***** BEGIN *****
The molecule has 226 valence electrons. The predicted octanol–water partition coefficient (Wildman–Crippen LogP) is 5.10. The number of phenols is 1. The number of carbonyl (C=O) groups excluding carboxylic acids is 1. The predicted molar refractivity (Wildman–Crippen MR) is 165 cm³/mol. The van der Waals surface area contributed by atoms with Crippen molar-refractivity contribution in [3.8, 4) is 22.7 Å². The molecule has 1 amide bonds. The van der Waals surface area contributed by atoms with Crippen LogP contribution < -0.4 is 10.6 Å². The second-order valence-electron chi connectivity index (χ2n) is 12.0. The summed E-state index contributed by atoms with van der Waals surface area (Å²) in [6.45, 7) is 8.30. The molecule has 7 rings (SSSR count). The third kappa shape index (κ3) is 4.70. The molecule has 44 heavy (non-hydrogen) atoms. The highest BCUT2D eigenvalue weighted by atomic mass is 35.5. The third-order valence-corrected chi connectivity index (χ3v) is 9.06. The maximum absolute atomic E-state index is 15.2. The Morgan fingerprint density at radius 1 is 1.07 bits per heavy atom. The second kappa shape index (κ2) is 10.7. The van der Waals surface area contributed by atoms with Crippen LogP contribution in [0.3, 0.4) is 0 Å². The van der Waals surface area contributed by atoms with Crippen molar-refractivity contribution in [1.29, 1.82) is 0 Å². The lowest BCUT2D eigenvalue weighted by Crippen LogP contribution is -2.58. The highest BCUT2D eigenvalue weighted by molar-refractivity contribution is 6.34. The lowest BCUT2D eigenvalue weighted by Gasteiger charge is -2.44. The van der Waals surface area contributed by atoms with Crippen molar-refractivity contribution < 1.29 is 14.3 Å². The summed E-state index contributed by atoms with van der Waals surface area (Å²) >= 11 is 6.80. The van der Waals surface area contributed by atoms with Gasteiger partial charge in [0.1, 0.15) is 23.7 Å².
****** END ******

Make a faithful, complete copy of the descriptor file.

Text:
The molecule has 226 valence electrons. The predicted octanol–water partition coefficient (Wildman–Crippen LogP) is 5.10. The number of phenols is 1. The number of carbonyl (C=O) groups excluding carboxylic acids is 1. The predicted molar refractivity (Wildman–Crippen MR) is 165 cm³/mol. The van der Waals surface area contributed by atoms with Crippen molar-refractivity contribution in [3.8, 4) is 22.7 Å². The molecule has 1 amide bonds. The van der Waals surface area contributed by atoms with Crippen LogP contribution < -0.4 is 10.6 Å². The second-order valence-electron chi connectivity index (χ2n) is 12.0. The summed E-state index contributed by atoms with van der Waals surface area (Å²) in [6.45, 7) is 8.30. The molecule has 7 rings (SSSR count). The third kappa shape index (κ3) is 4.70. The molecule has 44 heavy (non-hydrogen) atoms. The highest BCUT2D eigenvalue weighted by atomic mass is 35.5. The third-order valence-corrected chi connectivity index (χ3v) is 9.06. The maximum absolute atomic E-state index is 15.2. The Morgan fingerprint density at radius 1 is 1.07 bits per heavy atom. The second kappa shape index (κ2) is 10.7. The van der Waals surface area contributed by atoms with Crippen LogP contribution in [0.3, 0.4) is 0 Å². The van der Waals surface area contributed by atoms with Crippen molar-refractivity contribution in [1.29, 1.82) is 0 Å². The lowest BCUT2D eigenvalue weighted by Crippen LogP contribution is -2.58. The highest BCUT2D eigenvalue weighted by molar-refractivity contribution is 6.34. The lowest BCUT2D eigenvalue weighted by Gasteiger charge is -2.44. The van der Waals surface area contributed by atoms with Crippen molar-refractivity contribution < 1.29 is 14.3 Å². The summed E-state index contributed by atoms with van der Waals surface area (Å²) >= 11 is 6.80. The van der Waals surface area contributed by atoms with Gasteiger partial charge in [0.1, 0.15) is 23.7 Å².